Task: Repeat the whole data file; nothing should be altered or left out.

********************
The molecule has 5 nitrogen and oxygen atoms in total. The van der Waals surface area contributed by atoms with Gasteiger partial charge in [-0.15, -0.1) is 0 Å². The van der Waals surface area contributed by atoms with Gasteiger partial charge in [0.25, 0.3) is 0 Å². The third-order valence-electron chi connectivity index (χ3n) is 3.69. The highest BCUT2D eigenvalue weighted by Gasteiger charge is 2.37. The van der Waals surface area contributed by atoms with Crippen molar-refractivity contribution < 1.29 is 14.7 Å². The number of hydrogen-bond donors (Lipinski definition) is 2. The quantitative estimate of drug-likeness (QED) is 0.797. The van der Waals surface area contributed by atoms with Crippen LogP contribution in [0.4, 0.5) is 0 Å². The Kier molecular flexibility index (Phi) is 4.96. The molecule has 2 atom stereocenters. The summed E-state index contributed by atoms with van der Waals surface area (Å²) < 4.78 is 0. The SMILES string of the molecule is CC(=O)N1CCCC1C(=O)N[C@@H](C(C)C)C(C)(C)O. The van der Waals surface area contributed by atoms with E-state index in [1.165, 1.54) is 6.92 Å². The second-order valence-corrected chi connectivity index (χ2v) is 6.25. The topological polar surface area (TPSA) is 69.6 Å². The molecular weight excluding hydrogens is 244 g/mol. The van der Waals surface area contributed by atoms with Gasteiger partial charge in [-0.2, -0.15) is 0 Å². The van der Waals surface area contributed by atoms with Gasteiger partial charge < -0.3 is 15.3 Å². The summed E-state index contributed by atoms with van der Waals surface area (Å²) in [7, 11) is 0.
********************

The molecule has 5 nitrogen and oxygen atoms in total. The van der Waals surface area contributed by atoms with Gasteiger partial charge in [-0.15, -0.1) is 0 Å². The van der Waals surface area contributed by atoms with Gasteiger partial charge in [0.25, 0.3) is 0 Å². The third-order valence-electron chi connectivity index (χ3n) is 3.69. The highest BCUT2D eigenvalue weighted by Gasteiger charge is 2.37. The van der Waals surface area contributed by atoms with Crippen molar-refractivity contribution < 1.29 is 14.7 Å². The number of hydrogen-bond donors (Lipinski definition) is 2. The quantitative estimate of drug-likeness (QED) is 0.797. The van der Waals surface area contributed by atoms with Crippen LogP contribution in [0.4, 0.5) is 0 Å². The Kier molecular flexibility index (Phi) is 4.96. The molecule has 2 atom stereocenters. The summed E-state index contributed by atoms with van der Waals surface area (Å²) < 4.78 is 0. The SMILES string of the molecule is CC(=O)N1CCCC1C(=O)N[C@@H](C(C)C)C(C)(C)O. The van der Waals surface area contributed by atoms with E-state index in [1.165, 1.54) is 6.92 Å². The second-order valence-corrected chi connectivity index (χ2v) is 6.25. The topological polar surface area (TPSA) is 69.6 Å². The molecular weight excluding hydrogens is 244 g/mol. The van der Waals surface area contributed by atoms with Gasteiger partial charge in [-0.2, -0.15) is 0 Å². The van der Waals surface area contributed by atoms with Gasteiger partial charge < -0.3 is 15.3 Å². The summed E-state index contributed by atoms with van der Waals surface area (Å²) in [7, 11) is 0.